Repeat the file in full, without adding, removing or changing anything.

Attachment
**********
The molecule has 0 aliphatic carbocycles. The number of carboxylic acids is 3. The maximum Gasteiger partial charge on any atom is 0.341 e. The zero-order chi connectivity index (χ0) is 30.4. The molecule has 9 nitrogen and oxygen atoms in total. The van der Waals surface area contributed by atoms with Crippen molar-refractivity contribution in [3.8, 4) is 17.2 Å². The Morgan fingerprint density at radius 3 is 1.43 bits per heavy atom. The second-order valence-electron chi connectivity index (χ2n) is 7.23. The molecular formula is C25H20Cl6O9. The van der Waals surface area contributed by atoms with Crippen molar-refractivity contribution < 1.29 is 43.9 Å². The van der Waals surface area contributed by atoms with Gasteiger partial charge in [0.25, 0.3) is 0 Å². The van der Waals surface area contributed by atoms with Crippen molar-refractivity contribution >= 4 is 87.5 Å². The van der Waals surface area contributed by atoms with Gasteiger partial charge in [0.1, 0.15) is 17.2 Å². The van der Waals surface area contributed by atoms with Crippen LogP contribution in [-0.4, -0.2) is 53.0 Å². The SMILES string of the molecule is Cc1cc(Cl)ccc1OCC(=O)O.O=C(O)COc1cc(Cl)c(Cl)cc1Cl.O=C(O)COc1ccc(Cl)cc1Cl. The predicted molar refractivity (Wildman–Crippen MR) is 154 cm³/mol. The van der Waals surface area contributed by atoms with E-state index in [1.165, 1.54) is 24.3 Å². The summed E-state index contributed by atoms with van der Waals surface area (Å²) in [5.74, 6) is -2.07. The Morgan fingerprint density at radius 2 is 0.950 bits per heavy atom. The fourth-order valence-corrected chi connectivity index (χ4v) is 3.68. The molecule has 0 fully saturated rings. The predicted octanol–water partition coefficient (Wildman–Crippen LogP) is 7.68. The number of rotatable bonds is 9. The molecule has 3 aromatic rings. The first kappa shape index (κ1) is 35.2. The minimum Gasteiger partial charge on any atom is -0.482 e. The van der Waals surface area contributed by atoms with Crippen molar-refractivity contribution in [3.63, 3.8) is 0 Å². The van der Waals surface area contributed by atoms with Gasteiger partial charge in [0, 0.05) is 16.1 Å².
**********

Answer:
The molecule has 0 aliphatic carbocycles. The number of carboxylic acids is 3. The maximum Gasteiger partial charge on any atom is 0.341 e. The zero-order chi connectivity index (χ0) is 30.4. The molecule has 9 nitrogen and oxygen atoms in total. The van der Waals surface area contributed by atoms with Crippen molar-refractivity contribution in [3.8, 4) is 17.2 Å². The Morgan fingerprint density at radius 3 is 1.43 bits per heavy atom. The second-order valence-electron chi connectivity index (χ2n) is 7.23. The molecular formula is C25H20Cl6O9. The van der Waals surface area contributed by atoms with Crippen molar-refractivity contribution < 1.29 is 43.9 Å². The van der Waals surface area contributed by atoms with Gasteiger partial charge in [0.25, 0.3) is 0 Å². The van der Waals surface area contributed by atoms with Crippen molar-refractivity contribution >= 4 is 87.5 Å². The van der Waals surface area contributed by atoms with Gasteiger partial charge in [0.1, 0.15) is 17.2 Å². The van der Waals surface area contributed by atoms with Crippen LogP contribution in [-0.4, -0.2) is 53.0 Å². The SMILES string of the molecule is Cc1cc(Cl)ccc1OCC(=O)O.O=C(O)COc1cc(Cl)c(Cl)cc1Cl.O=C(O)COc1ccc(Cl)cc1Cl. The predicted molar refractivity (Wildman–Crippen MR) is 154 cm³/mol. The van der Waals surface area contributed by atoms with E-state index in [1.165, 1.54) is 24.3 Å². The summed E-state index contributed by atoms with van der Waals surface area (Å²) in [5.74, 6) is -2.07. The Morgan fingerprint density at radius 2 is 0.950 bits per heavy atom. The fourth-order valence-corrected chi connectivity index (χ4v) is 3.68. The molecule has 0 fully saturated rings. The predicted octanol–water partition coefficient (Wildman–Crippen LogP) is 7.68. The number of rotatable bonds is 9. The molecule has 3 aromatic rings. The first kappa shape index (κ1) is 35.2. The minimum Gasteiger partial charge on any atom is -0.482 e. The van der Waals surface area contributed by atoms with Crippen molar-refractivity contribution in [3.63, 3.8) is 0 Å². The van der Waals surface area contributed by atoms with Gasteiger partial charge in [0, 0.05) is 16.1 Å².